Post-surgery Use of Enoxaparin Lowered Blood Clot Risk

Patricia Inácio, PhD avatar

by Patricia Inácio, PhD |

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Treatment with the blood thinner enoxaparin within a few hours after curative pituitary surgery may help reduce the risk of blood clots forming in people with Cushing’s disease, a new study suggests.

The study “Venous thromboembolic (VTE) prophylaxis in Cushing disease patients undergoing transsphenoidal surgery” was published in the journal Interdisciplinary Neurosurgery: Advanced Techniques and Case Management.

Cushing’s syndrome results from elevated levels of the hormone cortisol, often due to a tumor in the pituitary or adrenal glands. When the source of the problem is the brain’s pituitary gland, the condition is known as Cushing’s disease.

People with Cushing’s have an increased risk for developing venous thromboembolism, or VTE, a condition that occurs when blood clots form in the deep veins of the legs, groin, or arms, and then travel and lodge in the lungs. This increased risk of VTE is linked to changes in blood-clotting processes, which can be prompted or further aggravated by surgery.

The gold standard treatment for Cushing’s disease is endoscopic transsphenoidal surgery (TSS) to remove the pituitary tumor. However, despite the known risk for blood clots forming in these patients, no consensus exists for the best time to introduce a preventive, or prophyatic, treatment for VTE following surgery, or for the most appropriate dose and duration of treatment.

In an effort to clarify this, a team led by researchers at the University of California Los Angeles conducted a retrospective analysis of Cushing’s disease patients who underwent endoscopic TSS at their institution from January 2010 to June 2020.

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Their final analysis included 64 patients (55 women and nine men, mean age of 38.8 years), all of whom received VTE prophylaxis at some point following surgery.

VTE prophylaxis was performed first using under-the skin (subcutaneous) injections of the natural anticoagulant heparin. In 2018, the protocol changed and heparin was replaced by subcutaneous injections of the anticoagulant enoxaparin, since it was associated with a lower risk of complications and potentially more effective.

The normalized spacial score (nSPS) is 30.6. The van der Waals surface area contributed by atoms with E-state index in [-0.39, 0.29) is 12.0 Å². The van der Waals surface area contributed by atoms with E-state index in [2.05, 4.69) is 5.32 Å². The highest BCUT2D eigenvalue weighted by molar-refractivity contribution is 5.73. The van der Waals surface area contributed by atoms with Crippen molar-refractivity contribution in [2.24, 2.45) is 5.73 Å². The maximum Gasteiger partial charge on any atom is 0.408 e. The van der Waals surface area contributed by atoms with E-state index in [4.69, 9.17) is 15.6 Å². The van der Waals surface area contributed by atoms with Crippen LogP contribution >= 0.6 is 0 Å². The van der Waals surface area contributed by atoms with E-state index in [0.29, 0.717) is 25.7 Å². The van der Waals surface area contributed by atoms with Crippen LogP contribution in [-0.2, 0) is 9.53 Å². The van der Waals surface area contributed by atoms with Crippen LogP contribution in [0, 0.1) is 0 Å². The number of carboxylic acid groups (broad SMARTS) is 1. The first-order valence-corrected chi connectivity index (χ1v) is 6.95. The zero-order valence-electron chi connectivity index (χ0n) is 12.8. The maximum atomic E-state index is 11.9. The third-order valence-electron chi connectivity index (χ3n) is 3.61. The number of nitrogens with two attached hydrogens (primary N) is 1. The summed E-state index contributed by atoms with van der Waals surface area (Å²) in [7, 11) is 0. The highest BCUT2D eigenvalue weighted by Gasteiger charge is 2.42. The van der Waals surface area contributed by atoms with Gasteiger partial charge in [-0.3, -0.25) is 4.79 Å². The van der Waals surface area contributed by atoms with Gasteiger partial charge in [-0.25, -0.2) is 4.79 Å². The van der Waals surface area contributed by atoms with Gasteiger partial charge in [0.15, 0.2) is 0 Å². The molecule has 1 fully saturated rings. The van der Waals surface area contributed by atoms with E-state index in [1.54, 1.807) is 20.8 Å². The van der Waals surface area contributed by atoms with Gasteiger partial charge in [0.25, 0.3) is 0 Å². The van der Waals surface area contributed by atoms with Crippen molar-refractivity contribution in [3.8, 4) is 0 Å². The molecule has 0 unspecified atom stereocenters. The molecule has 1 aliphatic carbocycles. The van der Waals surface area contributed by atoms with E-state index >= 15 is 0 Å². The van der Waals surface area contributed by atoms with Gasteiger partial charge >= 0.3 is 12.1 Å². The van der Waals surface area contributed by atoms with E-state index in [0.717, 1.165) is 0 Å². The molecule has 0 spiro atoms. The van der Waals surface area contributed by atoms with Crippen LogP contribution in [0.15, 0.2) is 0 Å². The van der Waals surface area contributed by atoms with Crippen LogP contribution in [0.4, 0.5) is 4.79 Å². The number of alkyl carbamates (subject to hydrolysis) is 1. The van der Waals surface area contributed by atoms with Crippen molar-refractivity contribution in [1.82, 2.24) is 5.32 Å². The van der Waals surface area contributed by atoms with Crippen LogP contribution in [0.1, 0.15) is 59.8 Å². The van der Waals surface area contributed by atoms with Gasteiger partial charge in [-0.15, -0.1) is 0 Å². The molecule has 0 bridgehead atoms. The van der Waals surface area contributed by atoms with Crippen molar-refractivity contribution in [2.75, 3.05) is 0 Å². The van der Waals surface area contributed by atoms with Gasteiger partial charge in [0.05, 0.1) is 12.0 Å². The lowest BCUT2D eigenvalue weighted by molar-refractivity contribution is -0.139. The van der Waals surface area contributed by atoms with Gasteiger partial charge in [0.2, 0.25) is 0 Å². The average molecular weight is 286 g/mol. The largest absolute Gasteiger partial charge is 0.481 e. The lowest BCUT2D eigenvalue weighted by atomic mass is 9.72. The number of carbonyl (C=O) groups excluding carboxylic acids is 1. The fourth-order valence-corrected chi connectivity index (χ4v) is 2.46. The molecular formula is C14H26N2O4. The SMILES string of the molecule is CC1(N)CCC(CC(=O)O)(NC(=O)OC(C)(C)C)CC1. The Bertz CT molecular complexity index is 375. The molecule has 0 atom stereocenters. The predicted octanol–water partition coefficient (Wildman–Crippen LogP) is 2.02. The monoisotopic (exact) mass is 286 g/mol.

Of the 64 patients, 44 (38 women and six men, mean age of 37.8 years) underwent treatment with heparin, consisting of 5,000 units twice daily starting the night after the surgery. The remaining 20 patients (17 women and three men, mean age of 40.8 years) received 40 mg of enoxaparin once daily, also starting the night after the surgery.

Both treatments were maintained until patients were discharged from the hospital. The average stay at the hospital in the heparin group was 3.41 days and in the enoxaparin group 3.45 days.

To reduce the risk of blood clot formation following surgery, all patients were advised to walk as soon as possible and to use compression sleeves on their legs.

Patients in the heparin group were followed for a mean of 49 months, and those in the enoxaparin for a mean of 11 months.

Only two (4.5%) patients — both in the heparin group — had a VTE episode. Yet, this was not considered statistically significant when compared with the incidence seen in enoxaparin group (0%). Both events were instances of pulmonary emboli (blood clots lodged in the lungs).

Within one month after surgery, the first patient developed tachycardia (rapid heartbeat) and was diagnosed with a blockage (embolus) in the lungs. The patient was treated with two anticoagulants, warfarin and enoxaparin.

The second patient developed pain in the right lower leg within five days after surgery. An ultrasound found a large blood clot in the leg and a CT angiography revealed the presence of blood clots in both lungs. (A CT angiography is an imaging test that uses X-rays and a dye to create detailed pictures of the heart and blood vessels.)

This patient received an heparin infusion, followed by enoxaparin injections for six months.

Neither patient had long-term complications as a result of the VTE. These complications were seen in a single patient of the enoxaparin group. The patient had a nosebleed (epistaxis) on the first day after surgery, which required a blood transfusion.

Overall, while Cushing’s disease patients undergoing TSS are at an increased risk of developing VTE, “pharmacologic prophylaxis while hospitalized may reduce the incidence of VTE in this population, and enoxaparin may be slightly more efficacious over subcutaneous heparin,” the researchers wrote.

“We recommend a protocol of enoxaparin, beginning the night of surgery and continuing throughout the hospital stay, lower extremity sequential compression devices during surgery, and encouragement of early ambulation [walking],” they wrote.

Investigators also noted that, “although it does not appear that VTE prophylaxis increases the rate of bleeding complications following TSS, patients should be advised about the potential for epistaxis and reassured that the risk is low.”